Wärtsilä is one Finnish energy company that is very active in the field of distributed generation. Wärtsilä’s main business is still in diesel engine power plants but the company has recently made an investment in bio power, by acquiring and developing a Finnish boiler manufacturer. Additionally it also has an ambitious development programme in solid oxide fuel cells.

“We see a clear trend towards distributed energy production as building grids is getting more difficult due to complicated permission procedures. The possibility to take advantage of the heat also encourages the distribution of production,” says Pekka Alhqvist, group vice president, Power Plants, Wärtsilä.


A Wärtsilä CHP unit in operation in Hungary
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Wärtsilä expects fuel cells to bring heavy changes especially to ships’ energy production while they are at harbours. With fuel cells, ships could produce their energy effectively and without polluting. However, this is not likely to be a near-term solution.

“Wärtsilä considers fuel cell development as a long-term project. The potential is great, but we do not expect a major breakthrough for another ten years,” says Ahlqvist.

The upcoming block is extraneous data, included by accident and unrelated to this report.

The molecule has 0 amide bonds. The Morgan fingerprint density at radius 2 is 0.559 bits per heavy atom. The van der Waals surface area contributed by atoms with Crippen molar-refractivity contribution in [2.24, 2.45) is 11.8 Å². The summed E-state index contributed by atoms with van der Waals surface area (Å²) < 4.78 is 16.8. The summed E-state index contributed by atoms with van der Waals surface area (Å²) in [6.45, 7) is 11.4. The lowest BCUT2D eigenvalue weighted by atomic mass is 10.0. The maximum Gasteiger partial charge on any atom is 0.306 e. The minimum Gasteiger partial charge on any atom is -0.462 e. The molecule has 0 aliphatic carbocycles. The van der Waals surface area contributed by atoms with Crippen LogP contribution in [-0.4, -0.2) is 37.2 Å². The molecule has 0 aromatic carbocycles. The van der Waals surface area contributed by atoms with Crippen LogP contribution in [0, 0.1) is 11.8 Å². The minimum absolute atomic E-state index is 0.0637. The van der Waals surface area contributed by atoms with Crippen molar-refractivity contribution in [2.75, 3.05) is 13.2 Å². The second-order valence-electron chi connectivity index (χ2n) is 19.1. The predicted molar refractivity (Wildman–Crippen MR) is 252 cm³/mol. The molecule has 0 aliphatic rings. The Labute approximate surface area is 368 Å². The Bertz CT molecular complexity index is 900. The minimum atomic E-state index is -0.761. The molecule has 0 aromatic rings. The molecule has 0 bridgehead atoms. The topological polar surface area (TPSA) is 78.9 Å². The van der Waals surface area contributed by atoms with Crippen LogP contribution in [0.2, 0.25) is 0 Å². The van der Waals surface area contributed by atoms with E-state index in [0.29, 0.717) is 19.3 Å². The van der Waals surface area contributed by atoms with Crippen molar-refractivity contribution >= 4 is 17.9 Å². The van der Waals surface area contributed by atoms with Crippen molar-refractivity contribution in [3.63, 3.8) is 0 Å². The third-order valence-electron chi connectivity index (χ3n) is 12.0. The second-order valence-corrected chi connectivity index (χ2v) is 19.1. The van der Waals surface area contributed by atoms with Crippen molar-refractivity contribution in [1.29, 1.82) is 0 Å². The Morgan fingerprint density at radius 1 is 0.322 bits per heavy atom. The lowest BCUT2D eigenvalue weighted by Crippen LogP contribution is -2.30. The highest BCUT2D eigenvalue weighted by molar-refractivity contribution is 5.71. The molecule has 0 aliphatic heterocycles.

Private investments

Distributed generation has also attracted the interest of the Finnish risk investment sector. Jarmo Saaranen of VNT-Management Ltd. is managing the international Power Fund that is focusing specifically on distributed generation.

Power Fund has approximately €17 million in commitments and the major investors consist of Finnish institutions and global power electronics corporations. It is a limited partnership and it invests mainly in the power electronics industry. The focus areas within the power electronics industry are distributed power generation, power quality, high and slow speed motors, and power electronic related products and services. The fund normally makes equity based minority investments.

“By following the activities in DENSY, we get a good understanding of the innovations, resources and opportunities of Finnish energy companies. Most of the companies we’ve been interested in have been active in the national technology programme,” says Saaranen.